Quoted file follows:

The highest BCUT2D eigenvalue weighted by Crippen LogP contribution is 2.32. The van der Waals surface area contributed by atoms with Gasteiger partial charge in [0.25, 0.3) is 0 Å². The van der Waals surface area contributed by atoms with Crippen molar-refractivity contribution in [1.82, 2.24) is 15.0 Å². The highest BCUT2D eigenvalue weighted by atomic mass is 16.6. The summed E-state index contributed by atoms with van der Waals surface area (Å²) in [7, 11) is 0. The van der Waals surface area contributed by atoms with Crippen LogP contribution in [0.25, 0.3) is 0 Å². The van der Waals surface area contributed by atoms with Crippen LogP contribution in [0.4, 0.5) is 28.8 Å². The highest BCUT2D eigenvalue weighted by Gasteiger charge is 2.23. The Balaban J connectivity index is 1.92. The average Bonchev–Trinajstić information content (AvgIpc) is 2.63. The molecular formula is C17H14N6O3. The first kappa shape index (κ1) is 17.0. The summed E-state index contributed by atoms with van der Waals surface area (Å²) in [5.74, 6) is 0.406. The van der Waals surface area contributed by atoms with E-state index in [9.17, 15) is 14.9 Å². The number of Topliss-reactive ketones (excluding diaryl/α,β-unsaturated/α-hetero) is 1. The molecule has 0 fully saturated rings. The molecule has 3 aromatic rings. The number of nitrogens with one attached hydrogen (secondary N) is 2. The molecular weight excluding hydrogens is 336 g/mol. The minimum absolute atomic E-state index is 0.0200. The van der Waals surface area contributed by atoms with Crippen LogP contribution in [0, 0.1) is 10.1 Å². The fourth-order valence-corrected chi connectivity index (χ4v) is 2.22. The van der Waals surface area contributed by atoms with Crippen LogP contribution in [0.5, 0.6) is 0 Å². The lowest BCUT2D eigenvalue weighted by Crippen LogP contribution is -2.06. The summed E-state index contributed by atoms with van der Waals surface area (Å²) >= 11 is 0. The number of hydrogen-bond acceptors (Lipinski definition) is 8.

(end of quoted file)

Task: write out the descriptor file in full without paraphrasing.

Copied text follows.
The highest BCUT2D eigenvalue weighted by Crippen LogP contribution is 2.32. The van der Waals surface area contributed by atoms with Gasteiger partial charge in [0.25, 0.3) is 0 Å². The van der Waals surface area contributed by atoms with Crippen molar-refractivity contribution in [1.82, 2.24) is 15.0 Å². The highest BCUT2D eigenvalue weighted by atomic mass is 16.6. The summed E-state index contributed by atoms with van der Waals surface area (Å²) in [7, 11) is 0. The van der Waals surface area contributed by atoms with Crippen LogP contribution in [0.25, 0.3) is 0 Å². The van der Waals surface area contributed by atoms with Crippen LogP contribution in [0.4, 0.5) is 28.8 Å². The highest BCUT2D eigenvalue weighted by Gasteiger charge is 2.23. The Balaban J connectivity index is 1.92. The average Bonchev–Trinajstić information content (AvgIpc) is 2.63. The molecular formula is C17H14N6O3. The first kappa shape index (κ1) is 17.0. The summed E-state index contributed by atoms with van der Waals surface area (Å²) in [5.74, 6) is 0.406. The van der Waals surface area contributed by atoms with E-state index in [9.17, 15) is 14.9 Å². The number of Topliss-reactive ketones (excluding diaryl/α,β-unsaturated/α-hetero) is 1. The molecule has 0 fully saturated rings. The molecule has 3 aromatic rings. The number of nitrogens with one attached hydrogen (secondary N) is 2. The molecular weight excluding hydrogens is 336 g/mol. The minimum absolute atomic E-state index is 0.0200. The van der Waals surface area contributed by atoms with Crippen LogP contribution in [0, 0.1) is 10.1 Å². The fourth-order valence-corrected chi connectivity index (χ4v) is 2.22. The van der Waals surface area contributed by atoms with Crippen LogP contribution in [0.5, 0.6) is 0 Å². The lowest BCUT2D eigenvalue weighted by Crippen LogP contribution is -2.06. The summed E-state index contributed by atoms with van der Waals surface area (Å²) >= 11 is 0. The number of hydrogen-bond acceptors (Lipinski definition) is 8.